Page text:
Dumbleton Old Hall 4208

Dumbleton, England, Gloucestershire, Tewkesbury

Pgds 20080502 194912 Based On 1822

Brief Description

The site has humps and hollows in a grass field, the remains of a formal garden which surrounded the 1690s house. An engraving of Dumbleton Hall by Johannes Kip in 1712 shows a formal landscape. A new information panel shows very clearly where the original canals and walkways shown in the Kip engraving were.

History

Sir Richard Cocks built a house near the church between 1684 and the early 1700s, which is shown in Kip's engraving published 1712.

Detailed Description

Undulations in the grounds give some impression of the garden layout shown in the Kip engraving that was published in 1712. There are a couple of large trees growing on the site.

The sketch plan given by J. C. L. Ellis-Marshall in the first edition of a pamphlet 'Lands called Dumbleton' is probably a misinterpretation of the Kip engraving, which was partially confirmed by a resistivity survey.

However, the 1822 sale map shows a north-south arm of the canal between the D-shaped pool and the house up to the northern canal. Though this feature is omitted from both the Kip engraving, and the Ellis-Marshall sketch, it probably existed in 1712. Thus Kip's engraving cannot be relied upon, and probably exaggerated the extent of the garden.

In 1712 Dumbleton Old Hall is across a carriage drive from the church. Its south front faces a park between twin tree avenues, of which no vestige remains.

The western elevation of the Old Hall fronts a parterre a l'Anglaise. Raised terraced walks about one metre above the parterres surrounded it. The furthest cross-raised terrace was an allee with a bower at its northern end.

The channel that fed the water supply is visible. The 1822 sale map indicates a pool about SP01253541, which may have been involved.

There is a central path that led to a D-shaped pool with a statue making an ornamental fountain. It was likely to have been gravity-fed using springs on Dumbleton Hill. It then flows under the raised terrace walk on the north side to a canal that linked to another canal along the northern side of the garden. At its eastern end it widens to provide a farmyard pool close to the stables. These are marked as fishpools on the schedule associated with the 1822 sale plan.

On the western side of the pool was a dovecote.

The canal on the southern side of the garden appears to been at a lower level. It lies alongside the potager below the southern raised walkway.

Beyond the western end of the garden Kip shows a plantation, while tree avenues line approaches from the south.

Maps

Ordnance Survey 25 inches per mile Gloucestershire XIII/6 1884, 1923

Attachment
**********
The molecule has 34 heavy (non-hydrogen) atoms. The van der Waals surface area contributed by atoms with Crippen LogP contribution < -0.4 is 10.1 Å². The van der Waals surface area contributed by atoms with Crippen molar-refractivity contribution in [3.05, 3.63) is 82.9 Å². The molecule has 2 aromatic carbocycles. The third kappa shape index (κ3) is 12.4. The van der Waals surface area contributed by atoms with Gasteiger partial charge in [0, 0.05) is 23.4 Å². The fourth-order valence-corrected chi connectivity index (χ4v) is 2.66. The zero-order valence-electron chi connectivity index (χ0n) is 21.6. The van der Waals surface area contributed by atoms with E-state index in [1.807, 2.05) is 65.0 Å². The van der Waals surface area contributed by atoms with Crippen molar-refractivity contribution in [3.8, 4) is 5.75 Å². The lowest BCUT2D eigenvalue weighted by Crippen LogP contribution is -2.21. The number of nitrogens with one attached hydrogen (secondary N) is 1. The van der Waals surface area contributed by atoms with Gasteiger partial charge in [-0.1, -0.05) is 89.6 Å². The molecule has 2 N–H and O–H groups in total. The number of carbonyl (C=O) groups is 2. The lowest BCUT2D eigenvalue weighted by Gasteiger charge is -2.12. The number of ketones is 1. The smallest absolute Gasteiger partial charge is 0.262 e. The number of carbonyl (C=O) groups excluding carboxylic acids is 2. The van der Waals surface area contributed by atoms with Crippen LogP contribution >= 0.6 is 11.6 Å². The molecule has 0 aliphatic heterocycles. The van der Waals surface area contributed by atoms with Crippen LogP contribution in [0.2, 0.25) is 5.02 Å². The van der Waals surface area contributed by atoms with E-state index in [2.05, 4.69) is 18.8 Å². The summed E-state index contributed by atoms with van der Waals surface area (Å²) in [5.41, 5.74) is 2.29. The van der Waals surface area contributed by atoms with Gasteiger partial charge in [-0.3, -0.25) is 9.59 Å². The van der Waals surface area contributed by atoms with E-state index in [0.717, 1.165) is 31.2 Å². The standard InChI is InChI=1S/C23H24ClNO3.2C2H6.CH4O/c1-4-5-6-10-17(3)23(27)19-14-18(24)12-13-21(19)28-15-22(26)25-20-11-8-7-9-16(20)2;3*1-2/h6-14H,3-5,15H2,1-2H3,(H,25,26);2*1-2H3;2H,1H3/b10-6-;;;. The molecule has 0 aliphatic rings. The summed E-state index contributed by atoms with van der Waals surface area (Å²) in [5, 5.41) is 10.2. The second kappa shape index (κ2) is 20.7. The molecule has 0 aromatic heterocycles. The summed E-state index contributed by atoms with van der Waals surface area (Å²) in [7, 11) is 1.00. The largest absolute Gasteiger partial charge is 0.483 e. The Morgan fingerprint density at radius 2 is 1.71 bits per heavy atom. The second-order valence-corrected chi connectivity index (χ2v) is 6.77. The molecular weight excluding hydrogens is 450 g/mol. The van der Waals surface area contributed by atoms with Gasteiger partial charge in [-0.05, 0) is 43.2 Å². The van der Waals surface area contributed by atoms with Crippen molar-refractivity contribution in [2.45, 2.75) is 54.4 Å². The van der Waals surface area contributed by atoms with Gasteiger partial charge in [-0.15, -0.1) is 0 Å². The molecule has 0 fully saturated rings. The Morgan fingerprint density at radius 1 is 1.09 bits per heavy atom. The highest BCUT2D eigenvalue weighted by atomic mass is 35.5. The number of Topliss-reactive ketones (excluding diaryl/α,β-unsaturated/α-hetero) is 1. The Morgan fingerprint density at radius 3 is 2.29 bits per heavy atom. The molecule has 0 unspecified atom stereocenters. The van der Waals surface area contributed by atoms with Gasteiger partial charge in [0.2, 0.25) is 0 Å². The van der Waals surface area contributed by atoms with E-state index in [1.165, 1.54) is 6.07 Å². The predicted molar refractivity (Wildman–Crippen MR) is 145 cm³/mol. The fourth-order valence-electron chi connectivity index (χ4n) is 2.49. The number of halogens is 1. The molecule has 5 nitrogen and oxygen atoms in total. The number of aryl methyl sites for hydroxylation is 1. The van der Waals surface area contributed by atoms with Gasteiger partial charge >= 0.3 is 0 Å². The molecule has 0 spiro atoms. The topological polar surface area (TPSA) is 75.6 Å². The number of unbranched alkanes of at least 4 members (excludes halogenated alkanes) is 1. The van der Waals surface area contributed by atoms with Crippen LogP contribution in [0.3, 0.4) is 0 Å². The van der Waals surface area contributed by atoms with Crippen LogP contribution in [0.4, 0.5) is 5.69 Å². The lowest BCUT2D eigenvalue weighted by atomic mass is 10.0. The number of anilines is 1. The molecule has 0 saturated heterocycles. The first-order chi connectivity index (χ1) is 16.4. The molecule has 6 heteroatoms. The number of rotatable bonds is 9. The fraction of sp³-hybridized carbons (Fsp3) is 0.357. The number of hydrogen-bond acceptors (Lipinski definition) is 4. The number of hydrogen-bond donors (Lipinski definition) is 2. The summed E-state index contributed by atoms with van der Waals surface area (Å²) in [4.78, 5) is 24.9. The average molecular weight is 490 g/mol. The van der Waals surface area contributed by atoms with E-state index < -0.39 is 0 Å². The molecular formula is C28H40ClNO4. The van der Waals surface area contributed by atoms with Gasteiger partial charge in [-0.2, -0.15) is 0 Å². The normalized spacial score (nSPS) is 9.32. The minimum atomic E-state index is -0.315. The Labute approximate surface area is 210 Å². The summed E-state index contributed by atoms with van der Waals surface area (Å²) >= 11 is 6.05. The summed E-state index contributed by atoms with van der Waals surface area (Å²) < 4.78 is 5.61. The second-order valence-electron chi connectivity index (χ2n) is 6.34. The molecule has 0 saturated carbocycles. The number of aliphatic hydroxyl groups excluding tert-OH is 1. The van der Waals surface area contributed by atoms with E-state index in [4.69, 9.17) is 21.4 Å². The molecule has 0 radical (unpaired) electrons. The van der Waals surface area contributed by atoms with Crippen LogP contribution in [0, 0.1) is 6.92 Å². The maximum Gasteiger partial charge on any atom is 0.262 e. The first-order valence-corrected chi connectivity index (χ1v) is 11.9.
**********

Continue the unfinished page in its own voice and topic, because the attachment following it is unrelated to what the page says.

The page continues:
Ordnance Survey 6 inches per mile Gloucestershire XIII NW 1891

Ordnance Survey 1:10,000 1981

Sale Particulars 1822 GA SL163 & 198

Sale Particulars 1875 GA SL164,481

Road Changes 1830 GA Q/Srh/1830/D/2

Features

Style

  • Formal
  • Parterre
  • L'anglaise
Dovecote, Fishpond, Canal, Ornamental Fountain, Bower, Terrace, Potager, Tree Avenue, Plantation, Terraced Walk, Allee
Access & Directions

Directions

Visible from the drive to Dumbleton Hall.
Authorities

Civil Parish

  • Dumbleton
History

Detailed History

Dutch-style Water Garden

The Dutch-style water garden shown on the Kip engraving was probably built when Sir Richard Cocks rebuilt the manor house after acquiring it in 1684.

Chronology

1534 Sir Thomas Pope granted the Manor of Dumbleton upon the dissolution of the monasteries.

1554 The estate was inherited by Edmund Hutchins, son of Sir Thomas Pope's second sister. He married Dorothy Cocks in 1556, to whom the estate was transferred when he died in 1602.

1628 Sir Charles Percy, the second husband of Dorothy Cocks, died.

1646 Charles Cocks, Dorothy Cocks' brother, a bachelor, inherited the estate.

1654 Sir Thomas Cocks from Castleditch, Herefordshire inherited, becoming High Sheriff of Gloucestershire in 1655.

1684 Sir Richard Cocks (about 1659-1726) inherited the estate and rebuilt the house with seven bays, possibly designed by Roger or William Hurlbutt, shortly afterwards. He had no children, although he was married twice.

1710 The likely date of Kip's engraving, published 1712.

1726 Sir Richard's brother, the Reverend Sir Robert Cocks DD inherited the estate.

1740 He was succeeded by his fourth son, Sir Robert Cocks.

1765 Sir Robert died after falling from his horse. His daughter Dorothy continued to live at Dumbleton.

1767 Dorothy died, aged 18, and the manor was closed. The title passed to Charles Cocks of Castleditch, Herefordshire. The house was partly pulled down and partly used as a farmhouse.

1822 Sale particulars for this time show that some water features and a building on part of the site of the former hall still existed. The area is described as ‘Great House, Bowling Green, Fish Pools, etc' and ‘Garden'.

1830s A new house, Dumbleton Hall, was built further from the village to the west.

1875 The estate's plan in the sale particulars of this date gives no indication of any survival of any feature.

References